Mitt Romney would seek to give states control over energy production on federal lands within their borders and allow drilling off the East Coast as part of his plan to reduce crude oil imports.
With rising gasoline prices again drawing voter attention to U.S. energy policy, the presumptive Republican presidential nominee highlighted his energy proposals today in Hobbs, New Mexico, including his strategy for obtaining North American energy independence by 2020, in which the U.S., Canada and Mexico would produce all their own oil.
“It is achievable,” Romney told supporters at Watson Truck and Supply. “This is not some pie-in-the-sky kind of thing.”
He also said his energy plan would create 3 million jobs.
Energy is a “high-priority issue for American voters” and one the campaign plans to stress in coming weeks, Romney adviser Ed Gillespie told reporters yesterday.
The plan, which includes proposals Romney has already discussed, calls for approving the Keystone XL pipeline to carry tar sands crude from Alberta to refineries along the U.S. coast of the Gulf of Mexico.
President Barack Obama in January rejected a permit application from TransCanada Corp. (TRP), the project’s sponsor, after Nebraska officials raised concerns that the pipeline could threaten the Ogallala aquifer. The Obama administration is reviewing a revised proposal.
Romney’s plan also would give states control over energy production on millions of acres of land now under federal authority, as well as open territory off the coasts of Virginia and the Carolinas to oil and gas producers for the first time. Companies drilling on federal lands include Exxon Mobil Corp. (XOM:US), Hess Corp. (HES:US) and Continental Resources Inc. (CLR:US)
These “opportunities have existed for a long time, we just haven’t taken advantage of them,” Romney told the crowd in Hobbs.
Drilling offshore could produce an additional 2 million barrels of oil a day, Romney said.
Giving states control of energy production on federal land within their boundaries would skirt a federal permit process that is “extraordinarily slow,” Romney said.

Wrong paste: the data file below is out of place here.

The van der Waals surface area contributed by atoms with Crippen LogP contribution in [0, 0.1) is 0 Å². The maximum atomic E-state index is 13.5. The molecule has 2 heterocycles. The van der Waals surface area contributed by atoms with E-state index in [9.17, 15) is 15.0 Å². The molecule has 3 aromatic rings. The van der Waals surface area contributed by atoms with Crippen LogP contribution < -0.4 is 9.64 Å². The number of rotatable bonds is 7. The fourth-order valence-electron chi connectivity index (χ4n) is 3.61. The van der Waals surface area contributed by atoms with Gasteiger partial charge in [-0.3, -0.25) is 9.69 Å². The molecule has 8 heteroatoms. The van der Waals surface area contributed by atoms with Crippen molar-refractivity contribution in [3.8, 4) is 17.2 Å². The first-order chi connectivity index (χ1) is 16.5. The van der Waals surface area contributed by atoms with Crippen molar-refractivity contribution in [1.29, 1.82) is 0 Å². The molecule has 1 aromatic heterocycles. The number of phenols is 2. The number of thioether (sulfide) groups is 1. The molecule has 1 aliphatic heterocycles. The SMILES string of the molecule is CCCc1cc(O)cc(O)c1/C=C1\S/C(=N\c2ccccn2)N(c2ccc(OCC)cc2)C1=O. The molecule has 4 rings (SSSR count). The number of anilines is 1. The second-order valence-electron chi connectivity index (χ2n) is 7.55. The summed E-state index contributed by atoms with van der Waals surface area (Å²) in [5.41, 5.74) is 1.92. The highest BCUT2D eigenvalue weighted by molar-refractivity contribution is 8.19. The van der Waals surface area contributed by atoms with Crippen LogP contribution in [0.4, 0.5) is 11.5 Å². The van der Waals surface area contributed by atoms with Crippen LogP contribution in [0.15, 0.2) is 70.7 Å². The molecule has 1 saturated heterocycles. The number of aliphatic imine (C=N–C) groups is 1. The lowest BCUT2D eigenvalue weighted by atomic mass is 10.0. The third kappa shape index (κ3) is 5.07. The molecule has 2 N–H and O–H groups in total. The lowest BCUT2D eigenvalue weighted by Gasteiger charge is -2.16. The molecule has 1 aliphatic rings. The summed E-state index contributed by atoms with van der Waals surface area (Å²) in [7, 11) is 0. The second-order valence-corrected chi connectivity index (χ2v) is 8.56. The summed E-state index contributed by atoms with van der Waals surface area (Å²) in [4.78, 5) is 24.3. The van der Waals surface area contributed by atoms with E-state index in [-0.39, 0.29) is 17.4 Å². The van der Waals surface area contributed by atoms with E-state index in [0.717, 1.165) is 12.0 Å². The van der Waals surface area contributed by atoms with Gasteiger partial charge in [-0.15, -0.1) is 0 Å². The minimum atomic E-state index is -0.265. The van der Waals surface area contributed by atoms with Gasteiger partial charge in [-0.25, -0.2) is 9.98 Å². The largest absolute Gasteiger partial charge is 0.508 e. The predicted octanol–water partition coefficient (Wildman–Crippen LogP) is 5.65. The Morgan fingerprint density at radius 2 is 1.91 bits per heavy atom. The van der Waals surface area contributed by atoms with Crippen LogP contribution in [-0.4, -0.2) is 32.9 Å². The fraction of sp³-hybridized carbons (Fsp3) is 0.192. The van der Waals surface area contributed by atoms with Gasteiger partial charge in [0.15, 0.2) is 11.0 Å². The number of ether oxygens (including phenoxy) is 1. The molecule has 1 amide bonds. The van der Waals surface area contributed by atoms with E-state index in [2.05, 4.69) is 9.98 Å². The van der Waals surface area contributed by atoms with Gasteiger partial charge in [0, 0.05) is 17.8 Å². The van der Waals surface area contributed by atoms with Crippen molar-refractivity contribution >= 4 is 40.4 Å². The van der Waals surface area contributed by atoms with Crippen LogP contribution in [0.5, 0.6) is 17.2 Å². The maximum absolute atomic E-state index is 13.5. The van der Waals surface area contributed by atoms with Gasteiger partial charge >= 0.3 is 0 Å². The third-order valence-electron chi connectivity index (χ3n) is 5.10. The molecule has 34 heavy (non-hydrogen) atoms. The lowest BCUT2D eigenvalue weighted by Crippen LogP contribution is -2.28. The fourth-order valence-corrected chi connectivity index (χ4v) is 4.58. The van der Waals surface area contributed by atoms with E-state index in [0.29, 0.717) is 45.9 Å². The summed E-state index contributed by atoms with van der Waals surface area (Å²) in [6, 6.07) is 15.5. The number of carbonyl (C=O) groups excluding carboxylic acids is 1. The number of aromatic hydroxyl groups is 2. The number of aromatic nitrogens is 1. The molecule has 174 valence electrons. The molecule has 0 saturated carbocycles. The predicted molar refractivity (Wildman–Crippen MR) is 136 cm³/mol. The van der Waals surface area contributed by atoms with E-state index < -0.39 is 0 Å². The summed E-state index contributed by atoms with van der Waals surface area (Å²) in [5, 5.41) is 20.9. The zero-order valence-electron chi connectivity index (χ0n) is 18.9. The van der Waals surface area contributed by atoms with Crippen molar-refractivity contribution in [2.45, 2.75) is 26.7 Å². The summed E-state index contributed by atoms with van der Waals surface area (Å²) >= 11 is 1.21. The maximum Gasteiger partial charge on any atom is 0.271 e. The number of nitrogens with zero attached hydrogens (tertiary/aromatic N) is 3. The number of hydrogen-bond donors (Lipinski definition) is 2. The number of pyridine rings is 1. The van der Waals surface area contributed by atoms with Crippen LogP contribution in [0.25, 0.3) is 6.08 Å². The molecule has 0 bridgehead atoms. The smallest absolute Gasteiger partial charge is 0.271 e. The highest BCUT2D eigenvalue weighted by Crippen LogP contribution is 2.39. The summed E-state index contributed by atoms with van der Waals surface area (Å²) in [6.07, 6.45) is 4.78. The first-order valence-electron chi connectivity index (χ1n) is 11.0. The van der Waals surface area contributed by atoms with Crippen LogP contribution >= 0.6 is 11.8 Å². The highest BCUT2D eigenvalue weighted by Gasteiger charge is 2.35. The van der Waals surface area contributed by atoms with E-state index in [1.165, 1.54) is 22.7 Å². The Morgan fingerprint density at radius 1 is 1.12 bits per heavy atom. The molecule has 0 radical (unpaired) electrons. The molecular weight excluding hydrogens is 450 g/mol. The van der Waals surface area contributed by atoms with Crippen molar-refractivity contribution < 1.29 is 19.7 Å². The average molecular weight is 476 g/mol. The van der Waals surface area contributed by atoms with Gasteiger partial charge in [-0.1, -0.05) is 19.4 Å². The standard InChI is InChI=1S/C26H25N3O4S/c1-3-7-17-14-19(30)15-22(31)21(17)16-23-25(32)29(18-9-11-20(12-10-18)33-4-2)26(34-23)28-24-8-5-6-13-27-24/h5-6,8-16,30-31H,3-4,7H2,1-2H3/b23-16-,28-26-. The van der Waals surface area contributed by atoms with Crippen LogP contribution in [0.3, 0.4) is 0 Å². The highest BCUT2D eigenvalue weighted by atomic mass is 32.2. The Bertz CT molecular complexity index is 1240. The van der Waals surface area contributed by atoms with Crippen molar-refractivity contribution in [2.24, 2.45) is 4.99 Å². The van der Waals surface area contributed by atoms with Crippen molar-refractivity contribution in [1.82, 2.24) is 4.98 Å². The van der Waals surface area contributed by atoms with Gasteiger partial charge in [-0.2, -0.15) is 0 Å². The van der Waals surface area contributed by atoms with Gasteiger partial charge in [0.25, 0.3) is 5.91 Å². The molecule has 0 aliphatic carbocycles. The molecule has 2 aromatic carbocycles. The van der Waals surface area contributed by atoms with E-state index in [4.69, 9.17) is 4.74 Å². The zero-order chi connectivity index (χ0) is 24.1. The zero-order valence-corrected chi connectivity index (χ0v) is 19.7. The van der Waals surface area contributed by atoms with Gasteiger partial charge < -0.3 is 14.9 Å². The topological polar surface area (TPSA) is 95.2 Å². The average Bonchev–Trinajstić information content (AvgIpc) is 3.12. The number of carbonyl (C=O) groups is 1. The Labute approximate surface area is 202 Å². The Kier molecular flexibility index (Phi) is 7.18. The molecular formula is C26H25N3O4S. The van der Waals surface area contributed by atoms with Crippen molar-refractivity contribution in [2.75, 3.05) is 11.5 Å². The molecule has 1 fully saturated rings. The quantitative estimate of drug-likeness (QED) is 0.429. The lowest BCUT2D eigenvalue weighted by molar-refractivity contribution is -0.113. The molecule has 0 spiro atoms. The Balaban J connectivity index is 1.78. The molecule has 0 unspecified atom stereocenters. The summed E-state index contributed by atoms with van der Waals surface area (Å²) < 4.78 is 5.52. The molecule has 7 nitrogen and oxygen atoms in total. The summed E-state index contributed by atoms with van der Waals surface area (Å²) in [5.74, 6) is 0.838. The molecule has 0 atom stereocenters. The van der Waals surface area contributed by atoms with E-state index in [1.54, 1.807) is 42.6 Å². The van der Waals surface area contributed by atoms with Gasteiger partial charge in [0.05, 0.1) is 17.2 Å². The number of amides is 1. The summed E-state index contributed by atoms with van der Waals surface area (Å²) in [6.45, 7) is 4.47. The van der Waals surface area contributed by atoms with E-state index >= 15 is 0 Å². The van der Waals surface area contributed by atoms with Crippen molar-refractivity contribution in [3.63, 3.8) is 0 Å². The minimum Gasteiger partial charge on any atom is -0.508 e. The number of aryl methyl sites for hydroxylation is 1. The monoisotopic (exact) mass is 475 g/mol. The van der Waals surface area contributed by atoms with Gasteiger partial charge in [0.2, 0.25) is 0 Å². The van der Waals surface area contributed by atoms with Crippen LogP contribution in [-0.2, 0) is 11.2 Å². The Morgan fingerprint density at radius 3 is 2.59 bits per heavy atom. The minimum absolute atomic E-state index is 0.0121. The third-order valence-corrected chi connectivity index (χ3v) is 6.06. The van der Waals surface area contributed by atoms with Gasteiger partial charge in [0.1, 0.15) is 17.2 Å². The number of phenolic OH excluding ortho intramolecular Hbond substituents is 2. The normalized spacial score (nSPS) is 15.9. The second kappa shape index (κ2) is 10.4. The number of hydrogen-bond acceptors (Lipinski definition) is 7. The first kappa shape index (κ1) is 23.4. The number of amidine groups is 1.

Heather Taylor-Miesle, director of the Natural Resources Defense Council Action Fund, said Washington should retain control over energy production on federal lands.
“They are national treasures,” she said in an interview. “That’s why they are federal lands, they benefit every American.”
A white paper that lays out the plan says Romney would keep certain U.S. lands off-limits without specifying which ones.
The Interior Department leases about 6 percent of federal lands, or more than 38 million acres, an area roughly the size of Georgia, for onshore oil and gas exploration, according to a Bloomberg Government June 21 study.
There may be a renewed focus on energy as gasoline prices again rise. Prices averaged $3.72 in the U.S., up from $3.47 a month ago, according to the latest daily report from the AAA, the nation’s largest motoring organization.
Romney and Republican groups have criticized Obama for what they say is a waste of billions of taxpayer dollars on clean- energy subsidies, including a $535 million loan guarantee to Solyndra LLC, the solar-panel maker that went bankrupt, as fossil-fuel production on federal lands has fallen.
Obama has said total oil and gas production is up, which accounts for development on private lands.
Imports fell to about 45 percent of U.S. demand last year, down from a peak of 60 percent in 2005, according to the Energy Information Administration, which tracks and analyzes energy data. This year, the country’s dependence on imported crude oil should fall to about 42 percent, Adam Sieminski, head of the EIA, said in a telephone interview yesterday.
Obama says he supports an “all-of-the-above” energy policy that includes more oil and gas development as well as extending tax breaks that favor renewable energy sources like wind power, which Romney opposes.
To contact the reporters on this story: Jim Snyder in Washington at email@example.com Roxana Tiron in Hobbs, New Mexico, at firstname.lastname@example.org
To contact the editor responsible for this story: Jeanne Cummings at email@example.com